Like most people, you've probably heard of the HPV vaccine. This immunisation hit the headlines seven years ago when a national programme was rolled out in the UK to give the injections to girls in secondary schools. Despite this publicity though, there's still confusion among many people as to what exactly the vaccination is and who can benefit from it. If you want to know the facts about this immunisation, keep reading.
What is HPV?
The HPV vaccine is given to provide protection from the human papilloma virus. This actually refers to a family of viruses that can cause a range of conditions. HPV viruses are common and around half of people are infected with them at some point in their lives. In most cases, they show no symptoms and the body's immune system gets rid of them without people even knowing they were infected. However, some types of HPV can cause verrucas or warts, while high risk variations are responsible for most cases of cervical cancer. In fact, 99 per cent of these cancers occur as a result of a history of HPV infection.
According Cancer Research UK, cervical cancer is the second most common cancer in Britain among women under the age of 35. Each year, an average of 2,900 women are diagnosed with this condition. The point of the HPV vaccination is to stop girls from getting these infections. It's estimated that the immunisation could save around 400 lives a year.
What does the vaccine do?
The HPV vaccine offered by the NHS is called Gardasil and it protects against two high-risk forms of HPV, which between them are responsible for seven out of 10 cases of cervical cancer. Gardasil also protects against genital warts.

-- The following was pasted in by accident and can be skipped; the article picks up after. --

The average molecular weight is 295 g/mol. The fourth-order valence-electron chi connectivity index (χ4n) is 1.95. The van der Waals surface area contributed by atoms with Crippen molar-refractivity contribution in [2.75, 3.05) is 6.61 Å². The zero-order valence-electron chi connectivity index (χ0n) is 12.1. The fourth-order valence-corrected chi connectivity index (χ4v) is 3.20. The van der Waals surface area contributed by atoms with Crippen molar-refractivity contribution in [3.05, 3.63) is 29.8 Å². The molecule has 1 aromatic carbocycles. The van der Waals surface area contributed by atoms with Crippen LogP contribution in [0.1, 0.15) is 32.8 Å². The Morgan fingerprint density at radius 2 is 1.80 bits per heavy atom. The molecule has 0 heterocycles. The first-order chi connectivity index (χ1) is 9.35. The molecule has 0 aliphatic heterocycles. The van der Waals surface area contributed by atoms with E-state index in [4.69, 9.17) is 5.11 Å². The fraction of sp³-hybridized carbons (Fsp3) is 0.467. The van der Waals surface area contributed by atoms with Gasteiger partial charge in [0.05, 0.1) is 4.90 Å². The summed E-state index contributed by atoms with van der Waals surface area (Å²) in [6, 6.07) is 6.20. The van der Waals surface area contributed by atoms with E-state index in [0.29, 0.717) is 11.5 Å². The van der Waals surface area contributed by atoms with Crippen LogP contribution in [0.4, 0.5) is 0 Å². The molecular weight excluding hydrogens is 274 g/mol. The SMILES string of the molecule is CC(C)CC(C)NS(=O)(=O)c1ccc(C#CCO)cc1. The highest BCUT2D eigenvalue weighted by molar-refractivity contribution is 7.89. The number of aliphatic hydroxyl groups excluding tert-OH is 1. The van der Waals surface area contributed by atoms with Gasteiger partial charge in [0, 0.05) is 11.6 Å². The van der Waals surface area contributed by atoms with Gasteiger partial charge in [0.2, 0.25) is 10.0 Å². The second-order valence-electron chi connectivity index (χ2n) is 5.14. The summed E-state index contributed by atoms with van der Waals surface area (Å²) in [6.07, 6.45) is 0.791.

Who is eligible to get it?
Currently, the vaccine is given to secondary school girls aged 12 to 13. It is offered at this age because it is most effective if it is given a few years before people become sexually active. The majority of girls can have it, but special precautions may be needed for those with certain health problems, such as a weakened immune system or a condition that makes them bleed more than normal. Also, the immunisation should not be given to girls who have had a severe allergic reaction to the ingredients used in the vaccine.
Anyone who missed the HPV vaccination in their early years of secondary school can receive it on the NHS up to the age of 18, and it is also available from pharmacies. If you're not sure whether or not you are eligible for the vaccine, contact your doctor or speak to a pharmacist. As long as you don't have a health issue that prevents you from having the immunisation, it's well worth getting. Although it doesn't provide complete protection from cervical cancer, it can significantly lower your risk.